By the end of the summer, he had a temporary three-week contract, which continued to extend to a six-week, three-month, and one-year contract, until he was put on staff at Newsweek. After expressing quite a bit of interest in going overseas, he was finally appointed Baghdad correspondent. He eventually left Newsweek to write for other magazines, a risk that he felt was important for him to take.
“I had a great run at Newsweek. It's where I learned how to be a professional writer and journalist. I loved the place. But sometimes you have to move on and try something different.”
As a journalist, Hastings travels a lot, “Over the past year I’ve probably been overseas half the time, maybe more,” he said. “On the one hand it’s great because you get to go to really interesting places, but on the other hand, some of the places you go to are not the nicest places in the world to visit… it can certainly have its toll, and take a sort of emotional impact.”
He says leaving Vermont is one of the hardest things about traveling.
“This is the problem with the traveling. Once you’re in Vermont you don’t want to leave. It’s hard to give up Lake Champlain and boating to go be in 130 degree heat in Southern Afghanistan where people are trying to, you know, kill you.” But while he admits that leaving Vermont is difficult, he acknowledges his privilege as a journalist.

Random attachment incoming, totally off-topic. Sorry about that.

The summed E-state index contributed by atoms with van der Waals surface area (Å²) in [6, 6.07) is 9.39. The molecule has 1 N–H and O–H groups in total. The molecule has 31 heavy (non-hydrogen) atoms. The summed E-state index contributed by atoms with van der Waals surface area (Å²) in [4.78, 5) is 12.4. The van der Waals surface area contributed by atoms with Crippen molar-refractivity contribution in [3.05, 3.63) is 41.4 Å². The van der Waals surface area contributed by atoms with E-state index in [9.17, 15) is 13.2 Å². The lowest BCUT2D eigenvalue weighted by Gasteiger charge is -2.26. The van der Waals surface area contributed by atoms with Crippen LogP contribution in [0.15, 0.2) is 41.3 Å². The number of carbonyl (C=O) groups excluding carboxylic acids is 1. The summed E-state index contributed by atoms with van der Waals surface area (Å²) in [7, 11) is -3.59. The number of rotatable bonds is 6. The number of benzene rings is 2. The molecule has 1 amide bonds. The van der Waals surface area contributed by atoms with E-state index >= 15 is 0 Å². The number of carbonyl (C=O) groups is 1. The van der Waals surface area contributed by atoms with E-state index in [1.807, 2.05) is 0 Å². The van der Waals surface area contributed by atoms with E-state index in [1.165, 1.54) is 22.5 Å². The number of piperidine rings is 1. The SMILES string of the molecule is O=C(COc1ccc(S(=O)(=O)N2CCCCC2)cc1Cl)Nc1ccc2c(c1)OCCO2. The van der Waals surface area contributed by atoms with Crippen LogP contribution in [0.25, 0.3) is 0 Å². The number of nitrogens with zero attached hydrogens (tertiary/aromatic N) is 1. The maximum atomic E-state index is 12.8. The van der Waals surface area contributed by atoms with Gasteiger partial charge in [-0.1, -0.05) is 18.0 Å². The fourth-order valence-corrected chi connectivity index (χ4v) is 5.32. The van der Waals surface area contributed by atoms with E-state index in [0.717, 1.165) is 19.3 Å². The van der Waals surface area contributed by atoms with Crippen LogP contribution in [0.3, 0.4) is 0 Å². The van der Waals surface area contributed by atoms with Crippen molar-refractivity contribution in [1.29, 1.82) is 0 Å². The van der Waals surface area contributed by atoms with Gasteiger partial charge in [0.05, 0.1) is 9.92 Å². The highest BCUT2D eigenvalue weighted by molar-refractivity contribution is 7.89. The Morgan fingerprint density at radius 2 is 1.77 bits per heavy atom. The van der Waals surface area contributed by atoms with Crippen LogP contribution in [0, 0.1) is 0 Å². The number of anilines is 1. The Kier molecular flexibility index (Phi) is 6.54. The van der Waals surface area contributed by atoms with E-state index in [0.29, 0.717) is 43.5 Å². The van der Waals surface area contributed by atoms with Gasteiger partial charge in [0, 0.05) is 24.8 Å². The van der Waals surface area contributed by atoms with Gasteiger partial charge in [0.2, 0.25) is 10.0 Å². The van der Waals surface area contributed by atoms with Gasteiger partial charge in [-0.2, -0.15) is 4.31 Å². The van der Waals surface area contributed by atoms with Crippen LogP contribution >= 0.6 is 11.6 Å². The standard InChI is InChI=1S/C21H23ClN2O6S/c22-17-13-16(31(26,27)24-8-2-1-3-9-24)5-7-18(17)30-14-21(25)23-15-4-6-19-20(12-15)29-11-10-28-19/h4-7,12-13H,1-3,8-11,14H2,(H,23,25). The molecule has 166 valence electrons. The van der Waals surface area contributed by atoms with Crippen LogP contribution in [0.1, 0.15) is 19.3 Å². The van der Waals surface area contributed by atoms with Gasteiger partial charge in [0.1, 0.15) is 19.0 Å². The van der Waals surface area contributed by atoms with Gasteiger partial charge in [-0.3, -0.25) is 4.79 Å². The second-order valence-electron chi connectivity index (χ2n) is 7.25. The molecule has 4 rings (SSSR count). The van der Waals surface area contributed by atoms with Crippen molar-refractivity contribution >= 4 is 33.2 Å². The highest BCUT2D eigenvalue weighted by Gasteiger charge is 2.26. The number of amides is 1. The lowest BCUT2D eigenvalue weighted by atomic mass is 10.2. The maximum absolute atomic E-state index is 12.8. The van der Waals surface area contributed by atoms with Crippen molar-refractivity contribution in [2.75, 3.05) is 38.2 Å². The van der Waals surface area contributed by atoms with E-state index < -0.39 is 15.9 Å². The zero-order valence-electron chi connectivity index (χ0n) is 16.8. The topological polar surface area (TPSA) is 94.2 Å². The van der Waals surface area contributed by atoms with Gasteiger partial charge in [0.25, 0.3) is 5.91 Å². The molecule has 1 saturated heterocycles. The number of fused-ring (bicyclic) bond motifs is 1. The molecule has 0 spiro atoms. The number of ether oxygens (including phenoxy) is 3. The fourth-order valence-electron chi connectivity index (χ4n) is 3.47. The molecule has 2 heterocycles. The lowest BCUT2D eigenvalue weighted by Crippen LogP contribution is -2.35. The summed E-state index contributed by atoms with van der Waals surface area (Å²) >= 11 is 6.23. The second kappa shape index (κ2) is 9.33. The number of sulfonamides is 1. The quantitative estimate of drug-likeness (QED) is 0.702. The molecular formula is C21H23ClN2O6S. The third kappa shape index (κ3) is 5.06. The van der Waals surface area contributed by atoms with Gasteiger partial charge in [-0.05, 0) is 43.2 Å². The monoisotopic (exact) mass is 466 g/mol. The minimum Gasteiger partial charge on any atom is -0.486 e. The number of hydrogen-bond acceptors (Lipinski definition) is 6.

“As a journalist, I get to leave. I get to go and leave and that’s a very privileged position to be in. Whether it’s the Vermont National Guard, the soldiers who are over there on a 12-month deployment - who are over there right now - they don’t get to leave when they want. Or if you’re a soldier in the Afghan army, or an Afghan civilian who lives there. These people who have to live in these war zones and are there under orders - they don’t get the luxury to stay for a month or two or three, then go to Dubai, and then go back to Vermont.”
“It is tough to leave Vermont. That is one of the big challenges. At first you are so excited, then the more experience you get, you realize how special and precious peace is; not only peace and quiet but just living in a stable society where you can drive down the road and people aren’t trying to kidnap you and blow you up. And Vermont qualifies as a stable society… I highly recommend Vermont.”